I went through multiple alignment sessions within the Focals companion app, designed to perfect and tailor the experience. The company’s optician also guided me through the process. However, I was unable to achieve what I deemed to be perfect clarity. The text and icons appeared slightly blurry, but were certainly readable.
It’s possible this is attributable to my own eyes; it’s hard to tell for sure. I don’t wear glasses, but haven’t had an eye test in years. North does say that this is a first-gen product, so perhaps further refinement is to come. We found lowering the display brightness knocked some of the glare off the text and assisted clarity, and also that the experience works best when you’re looking at a plain background, because it’s easier to focus on the pixels.
At times, the image also appears a little akin to the tracking lines on old VHS tape, although not to the point of distraction.
Overall, I found myself feeling a little cross-eyed during and after using the Focals glasses for an extended period. To others, it was patently obvious and annoying when I was focusing on the display rather than on the conversation I was having. That’s another issue for AR to encounter.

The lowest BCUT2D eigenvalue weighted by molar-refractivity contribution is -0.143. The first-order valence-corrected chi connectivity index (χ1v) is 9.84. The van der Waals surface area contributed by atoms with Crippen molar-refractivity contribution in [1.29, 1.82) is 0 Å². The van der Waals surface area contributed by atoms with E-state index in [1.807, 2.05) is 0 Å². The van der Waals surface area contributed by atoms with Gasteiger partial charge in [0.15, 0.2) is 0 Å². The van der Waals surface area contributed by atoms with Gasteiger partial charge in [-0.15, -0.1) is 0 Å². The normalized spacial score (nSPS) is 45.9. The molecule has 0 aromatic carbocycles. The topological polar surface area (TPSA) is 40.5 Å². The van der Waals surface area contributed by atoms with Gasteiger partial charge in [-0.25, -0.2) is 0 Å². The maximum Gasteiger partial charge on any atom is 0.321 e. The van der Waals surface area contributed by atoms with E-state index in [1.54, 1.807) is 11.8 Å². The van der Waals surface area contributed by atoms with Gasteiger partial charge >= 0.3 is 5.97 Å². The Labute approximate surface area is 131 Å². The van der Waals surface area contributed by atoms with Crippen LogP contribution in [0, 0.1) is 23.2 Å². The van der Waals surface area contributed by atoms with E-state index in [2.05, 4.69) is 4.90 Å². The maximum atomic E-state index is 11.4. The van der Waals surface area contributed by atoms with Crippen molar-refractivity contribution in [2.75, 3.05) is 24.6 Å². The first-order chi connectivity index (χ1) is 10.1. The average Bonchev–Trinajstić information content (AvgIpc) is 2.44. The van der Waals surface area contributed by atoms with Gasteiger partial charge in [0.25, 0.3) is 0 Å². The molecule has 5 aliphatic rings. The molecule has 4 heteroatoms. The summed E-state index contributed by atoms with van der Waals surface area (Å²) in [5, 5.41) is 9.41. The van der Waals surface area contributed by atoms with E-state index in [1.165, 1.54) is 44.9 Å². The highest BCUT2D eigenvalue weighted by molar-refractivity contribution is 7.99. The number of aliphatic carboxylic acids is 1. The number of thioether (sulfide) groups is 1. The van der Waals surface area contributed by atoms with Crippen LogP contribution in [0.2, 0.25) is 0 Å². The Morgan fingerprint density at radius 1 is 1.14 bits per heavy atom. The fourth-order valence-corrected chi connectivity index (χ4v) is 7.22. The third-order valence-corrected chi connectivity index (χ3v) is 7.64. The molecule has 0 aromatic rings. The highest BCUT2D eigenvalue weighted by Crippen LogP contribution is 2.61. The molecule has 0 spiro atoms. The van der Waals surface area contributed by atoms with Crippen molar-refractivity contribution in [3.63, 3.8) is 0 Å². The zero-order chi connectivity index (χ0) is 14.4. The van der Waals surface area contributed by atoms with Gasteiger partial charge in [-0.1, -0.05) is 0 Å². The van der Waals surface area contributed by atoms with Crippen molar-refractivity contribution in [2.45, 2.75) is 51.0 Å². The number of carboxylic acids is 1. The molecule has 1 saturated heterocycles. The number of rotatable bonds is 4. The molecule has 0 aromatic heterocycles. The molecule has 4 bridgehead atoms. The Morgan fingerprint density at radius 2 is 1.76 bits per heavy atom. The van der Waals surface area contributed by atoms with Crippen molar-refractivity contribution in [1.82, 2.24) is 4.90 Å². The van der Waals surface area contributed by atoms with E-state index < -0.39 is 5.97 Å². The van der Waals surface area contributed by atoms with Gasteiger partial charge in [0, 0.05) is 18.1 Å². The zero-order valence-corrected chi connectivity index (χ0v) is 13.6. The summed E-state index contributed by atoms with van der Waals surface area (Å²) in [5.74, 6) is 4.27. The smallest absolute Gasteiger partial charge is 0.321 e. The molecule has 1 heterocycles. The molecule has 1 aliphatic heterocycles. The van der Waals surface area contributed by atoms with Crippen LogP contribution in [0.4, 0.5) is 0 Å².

Right now if someone’s on their phone, you know they’re not paying attention to the conversation. This changes the paradigm somewhat, disengaging someone from the conversation while the phone is in the pocket. From a societal point of view, you wonder about the ramifications.
From a personal perspective I found myself picking up my phone less because I knew any important messages were coming to my eyeline. The more I used Focals, the more I found myself relying on them.
Should I buy Focals by North?
Considering Focals are a first-generation product in a new category, the experience feels surprisingly far along. It ticks most of the boxes for features, with a well-implemented user interface and useful Alexa integration. More features are being added all the time.
However, they remain in the realm of the early adopter for now, due to the price and a less-than-perfect display experience.